Deep in an interesting book called “Culture Care: Reconnecting with Beauty for Our Common Life” Makoto Fujimura alludes to an odd concept with an even odder name: the mearcstapas.
In Fujimura’s own words, it’s
“an Old English word used in Beowulf: mearcstapas, translated “border-walkers” or “border-stalkers.” In the tribal realities of earlier times, these were individuals who lived on the edges of their groups, going in and out of them, sometimes bringing back news to the tribe.”(Fujimura 2017)
But Beowulf’s mearcstapas are flesh-eating monsters, and thankfully Fujimura provides us with a more palatable image: Strider in “The Lord of the Rings”:
“It is in large part his ability to move in and out of tribes and boundaries that makes him an indispensable guide and protector and that helps him become an effective leader, fulfilling his destiny as Aragorn, high king of Gondor and Arnor, uniting two kingdoms.”
But why mearcstapa, and why in a research lab? Fujimura beautifully identifies their roles:
“in ‘border-stalking’ we have a role that both addresses the reality of fragmentation and offers a fitting means to help people from all our many and divided cultural tribes learn to appreciate the margins, lower barriers to understanding and communication, and start to defuse the culture wars.”
Fragmentation. Division. Barriers to communication. If such terms even remotely remind you of our research silos, specialty turf wars, departmental or professional subcultures, then you might see how useful some border-walkers or even border-stalkers might be in our labs and conferences! They might make us talk to one another from across our silos or lab doors, exchange information and make us desire to learn more about what our neighbours are doing, translate our subculture “tribal” lingo so we can actually understand each other…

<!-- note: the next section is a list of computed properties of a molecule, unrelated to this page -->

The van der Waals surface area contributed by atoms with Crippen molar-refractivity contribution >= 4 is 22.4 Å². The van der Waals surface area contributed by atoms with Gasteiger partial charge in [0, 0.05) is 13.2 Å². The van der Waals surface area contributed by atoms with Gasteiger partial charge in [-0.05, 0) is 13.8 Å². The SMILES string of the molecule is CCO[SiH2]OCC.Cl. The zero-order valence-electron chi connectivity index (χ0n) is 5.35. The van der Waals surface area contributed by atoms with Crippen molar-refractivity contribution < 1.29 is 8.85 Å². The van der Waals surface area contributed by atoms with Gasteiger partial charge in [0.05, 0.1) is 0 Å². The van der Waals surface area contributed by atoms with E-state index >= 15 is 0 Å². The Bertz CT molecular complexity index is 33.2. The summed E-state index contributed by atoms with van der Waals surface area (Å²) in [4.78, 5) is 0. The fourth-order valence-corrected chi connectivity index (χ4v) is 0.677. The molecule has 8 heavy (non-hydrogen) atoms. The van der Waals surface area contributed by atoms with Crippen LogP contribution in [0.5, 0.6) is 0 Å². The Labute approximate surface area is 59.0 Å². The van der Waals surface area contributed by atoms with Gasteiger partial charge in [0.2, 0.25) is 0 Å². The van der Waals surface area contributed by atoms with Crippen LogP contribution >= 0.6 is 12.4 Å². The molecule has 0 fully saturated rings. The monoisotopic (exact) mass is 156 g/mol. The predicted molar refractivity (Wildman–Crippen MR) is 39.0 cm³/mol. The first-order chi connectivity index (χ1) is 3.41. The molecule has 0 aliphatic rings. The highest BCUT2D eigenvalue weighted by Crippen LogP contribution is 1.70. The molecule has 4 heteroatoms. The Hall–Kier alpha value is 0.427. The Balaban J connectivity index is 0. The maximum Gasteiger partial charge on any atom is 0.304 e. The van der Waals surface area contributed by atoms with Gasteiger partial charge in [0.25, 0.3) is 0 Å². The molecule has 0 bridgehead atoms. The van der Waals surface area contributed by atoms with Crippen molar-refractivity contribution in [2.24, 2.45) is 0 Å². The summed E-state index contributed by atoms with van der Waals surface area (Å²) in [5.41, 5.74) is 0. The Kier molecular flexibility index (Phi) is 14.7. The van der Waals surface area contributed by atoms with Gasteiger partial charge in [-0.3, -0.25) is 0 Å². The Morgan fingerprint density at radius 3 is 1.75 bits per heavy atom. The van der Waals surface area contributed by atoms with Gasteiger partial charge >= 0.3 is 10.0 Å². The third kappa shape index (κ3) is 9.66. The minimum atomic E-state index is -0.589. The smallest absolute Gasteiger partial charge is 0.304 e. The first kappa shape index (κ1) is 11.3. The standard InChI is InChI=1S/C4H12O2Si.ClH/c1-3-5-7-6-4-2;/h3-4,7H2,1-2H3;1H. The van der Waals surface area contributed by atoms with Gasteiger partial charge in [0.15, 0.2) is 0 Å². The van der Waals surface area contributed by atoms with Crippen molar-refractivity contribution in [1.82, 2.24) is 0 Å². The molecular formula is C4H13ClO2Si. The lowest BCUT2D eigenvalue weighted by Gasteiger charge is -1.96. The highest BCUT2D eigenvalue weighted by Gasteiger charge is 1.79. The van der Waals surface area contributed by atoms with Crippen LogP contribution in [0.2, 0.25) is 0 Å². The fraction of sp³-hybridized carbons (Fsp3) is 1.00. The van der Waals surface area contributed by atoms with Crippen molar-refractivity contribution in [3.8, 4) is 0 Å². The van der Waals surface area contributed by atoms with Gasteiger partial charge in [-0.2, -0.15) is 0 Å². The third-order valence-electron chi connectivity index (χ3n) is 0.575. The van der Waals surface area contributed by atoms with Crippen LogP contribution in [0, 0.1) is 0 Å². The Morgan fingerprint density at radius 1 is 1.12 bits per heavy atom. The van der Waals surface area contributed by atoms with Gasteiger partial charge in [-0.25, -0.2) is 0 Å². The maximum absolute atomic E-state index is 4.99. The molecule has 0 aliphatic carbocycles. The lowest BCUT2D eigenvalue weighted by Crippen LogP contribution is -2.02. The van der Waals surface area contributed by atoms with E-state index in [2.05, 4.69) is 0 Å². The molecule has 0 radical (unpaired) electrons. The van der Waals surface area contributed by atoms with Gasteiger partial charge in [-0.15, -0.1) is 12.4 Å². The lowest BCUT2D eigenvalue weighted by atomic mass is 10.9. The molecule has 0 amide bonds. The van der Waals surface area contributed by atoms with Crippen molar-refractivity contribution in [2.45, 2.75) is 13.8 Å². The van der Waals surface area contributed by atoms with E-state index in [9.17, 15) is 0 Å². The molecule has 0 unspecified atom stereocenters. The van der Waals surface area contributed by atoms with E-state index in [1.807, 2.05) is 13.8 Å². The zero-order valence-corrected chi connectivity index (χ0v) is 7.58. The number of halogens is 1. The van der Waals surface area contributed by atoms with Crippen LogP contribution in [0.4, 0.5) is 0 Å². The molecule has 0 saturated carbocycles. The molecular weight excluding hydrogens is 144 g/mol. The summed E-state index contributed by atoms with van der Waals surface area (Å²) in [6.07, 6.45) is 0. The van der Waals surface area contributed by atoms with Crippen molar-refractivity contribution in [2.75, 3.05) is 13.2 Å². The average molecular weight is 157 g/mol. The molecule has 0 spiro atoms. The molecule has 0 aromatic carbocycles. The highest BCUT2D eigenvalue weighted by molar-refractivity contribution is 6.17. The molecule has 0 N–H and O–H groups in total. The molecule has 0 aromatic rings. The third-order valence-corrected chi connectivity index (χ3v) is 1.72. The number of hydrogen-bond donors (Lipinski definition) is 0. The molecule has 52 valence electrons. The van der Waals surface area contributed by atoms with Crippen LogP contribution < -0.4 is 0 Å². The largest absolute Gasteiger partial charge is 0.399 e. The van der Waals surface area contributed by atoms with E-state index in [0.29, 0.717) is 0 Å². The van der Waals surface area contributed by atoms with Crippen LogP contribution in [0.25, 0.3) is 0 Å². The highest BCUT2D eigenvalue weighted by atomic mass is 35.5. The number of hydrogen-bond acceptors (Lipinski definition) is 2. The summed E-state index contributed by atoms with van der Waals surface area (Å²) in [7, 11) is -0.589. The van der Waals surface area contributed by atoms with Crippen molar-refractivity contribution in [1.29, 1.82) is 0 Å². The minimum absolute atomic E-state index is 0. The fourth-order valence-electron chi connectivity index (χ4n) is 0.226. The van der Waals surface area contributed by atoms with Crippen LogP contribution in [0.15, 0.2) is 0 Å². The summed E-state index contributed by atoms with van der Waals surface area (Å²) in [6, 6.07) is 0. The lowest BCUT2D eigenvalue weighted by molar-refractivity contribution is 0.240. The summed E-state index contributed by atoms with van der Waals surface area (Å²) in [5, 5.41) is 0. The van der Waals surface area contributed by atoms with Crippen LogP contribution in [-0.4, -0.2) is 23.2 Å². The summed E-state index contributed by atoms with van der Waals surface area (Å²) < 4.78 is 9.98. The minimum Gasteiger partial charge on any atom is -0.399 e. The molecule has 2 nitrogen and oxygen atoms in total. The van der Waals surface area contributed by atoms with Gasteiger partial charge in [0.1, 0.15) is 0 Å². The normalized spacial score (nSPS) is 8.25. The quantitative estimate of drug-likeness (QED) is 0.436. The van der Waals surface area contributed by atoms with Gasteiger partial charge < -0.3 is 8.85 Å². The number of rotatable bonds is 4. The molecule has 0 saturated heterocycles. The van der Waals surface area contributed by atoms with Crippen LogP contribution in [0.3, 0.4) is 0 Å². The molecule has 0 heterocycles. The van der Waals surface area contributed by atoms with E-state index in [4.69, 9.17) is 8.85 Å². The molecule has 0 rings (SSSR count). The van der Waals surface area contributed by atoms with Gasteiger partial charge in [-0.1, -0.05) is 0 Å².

And there’s something else that Fujimura brilliantly points out. He notices that one such interface (or border to be crossed) is modelled by estuaries – those unique connected habitats forming the transition between river and maritime habitats. Estuaries are rich with life, with exchange of nutrients, with preparation for growth and advance out into the neighbouring habitats. Fujimura coins “cultural estuaries” as key places of safe preparation and growth for culture. And why should our labs not be likewise – bringing visionaries and researchers together from various habitats, allowing them to “nourish” each other with diverse skills and expertise?
Just one more metaphor: the Old Testament (Torah) concept of gleaning:
“When you reap the harvest of your land, do not reap to the very edges of your field or gather the gleanings of your harvest. Leave them for the poor and for the foreigner residing among you.”
In other words, the edges of our fields might hold life-sustaining riches! Unlike the “over-farmed” (read: “over-published”) centers of our research fields, it is at the edges of our fields, close to the boundaries with other fields, that new ideas, findings, and opportunities abound. These gleaned edges border rich research estuaries – and all they need are some brave mearcstapas to cross them and start gleaning!
This is what CommiSur Lab aims to be, and to do. To be a rich research estuary full of novel ideas and ripe with research opportunities, ready to be gleaned by interdisciplinary research teams crossing administrative and scientific boundaries. For CommiSur is not just Communication in Surgery – it is the commissure that links disparate parts, connects across tracts, and joins that which is separate.